Concerning The Relative Stickiness Of Success And FailurePosted: October 1, 2009
It’s often the case that the hardest things to get motivated to do are those with a very speculative chance of success. If you put in a lot of time at the gym, you’re going to get in better shape. If you spend time cooking, you’ll probably have some reasonable to eat at the end. If you work hard at your job, there’s at least a pretty good chance that you’ll be rewarded for it. For all those activities, there’s a straightforward and somewhat predictable correlation between effort and results.
Other endeavors, however, are far messier. If you start a business, it’s likely you’ll spend a huge amount of time and end up failing. If you really commit to a relationship, there’s always a chance that you’ll invest a ton and come away with nothing. And the same generally holds true for most software projects, where it’s likely that you’ll build something only to find no one use it. The amount of effort required to build a programming language, for example, is astronomical, yet the expected number of users for any new language essentially rounds to zero.
So how does one go about getting motivated to undertake an effort that’s likely to end in failure? Well obviously, you have to be willing to fail, but how do you go about that? At least one technique I’ve found is to focus on the fact that success is stickier than failure.
What does that mean exactly? That means that success tends to last a while, but that failure is almost always temporary (and if it’s not . . . well, then you have a different set of tradeoffs to consider). It might take you three or five tries to start a successful business; so what? A successful business can last for decades, potentially. Your heart gets broken; so what? If you keep trying, odds are good that some day you’ll end up in a stable, long-term relationship. No one uses your open-source project, or the product managers don’t like how you’ve implemented a feature. So what? You figure out why not and try again, or perhaps you’ll find some existing project to devote your energies to instead. Eventually, chances are you’ll hit on something worthwhile, and that project will stick around for a long time and deliver more than enough utility to compensate for the effort seemingly wasted on the failed efforts.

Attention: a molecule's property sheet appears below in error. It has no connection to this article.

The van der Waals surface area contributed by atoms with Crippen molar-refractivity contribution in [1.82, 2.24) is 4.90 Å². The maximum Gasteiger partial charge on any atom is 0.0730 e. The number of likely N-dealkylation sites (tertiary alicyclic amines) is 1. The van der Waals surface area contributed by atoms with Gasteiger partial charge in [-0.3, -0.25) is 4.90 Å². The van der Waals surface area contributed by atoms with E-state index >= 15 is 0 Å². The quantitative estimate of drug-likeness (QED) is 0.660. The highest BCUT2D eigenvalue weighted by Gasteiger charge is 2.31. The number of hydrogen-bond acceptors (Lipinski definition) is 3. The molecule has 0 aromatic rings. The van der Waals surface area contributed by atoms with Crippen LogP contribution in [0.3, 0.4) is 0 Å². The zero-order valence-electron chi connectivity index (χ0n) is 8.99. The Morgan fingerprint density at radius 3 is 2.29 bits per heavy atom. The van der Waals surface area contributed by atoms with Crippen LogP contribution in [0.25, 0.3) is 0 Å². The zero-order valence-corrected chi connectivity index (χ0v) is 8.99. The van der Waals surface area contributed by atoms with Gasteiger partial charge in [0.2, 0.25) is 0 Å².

Of course, that theory only works if the cost of failure is mainly the loss of the associated resources; if you’re in a position where trying to force some new internal project on your organization could kill the company if it fails, the set of tradeoffs is a bit different. But usually that’s not the case; people are usually much more worried about feeling like failures, or about wasting time and resources, or about the way their friends or their family or their managers will react to them if they fail. But the funny thing is, once you have a success or two, no one really remembers the failures, because they’re so transient when compared to the successes. No one remembers that it took you three tries to really nail some feature; all they remember is that you nailed it, and that it’s so good that no one has to touch it anymore and you can worry about different things. And no one remembers all those stupid ideas for internal projects that you’ve had and abandoned over the years, they just remember that one awesome idea that you had that’s become totally indispensable to the company.
Failure is a temporary condition, a mere rest stop on the way to success.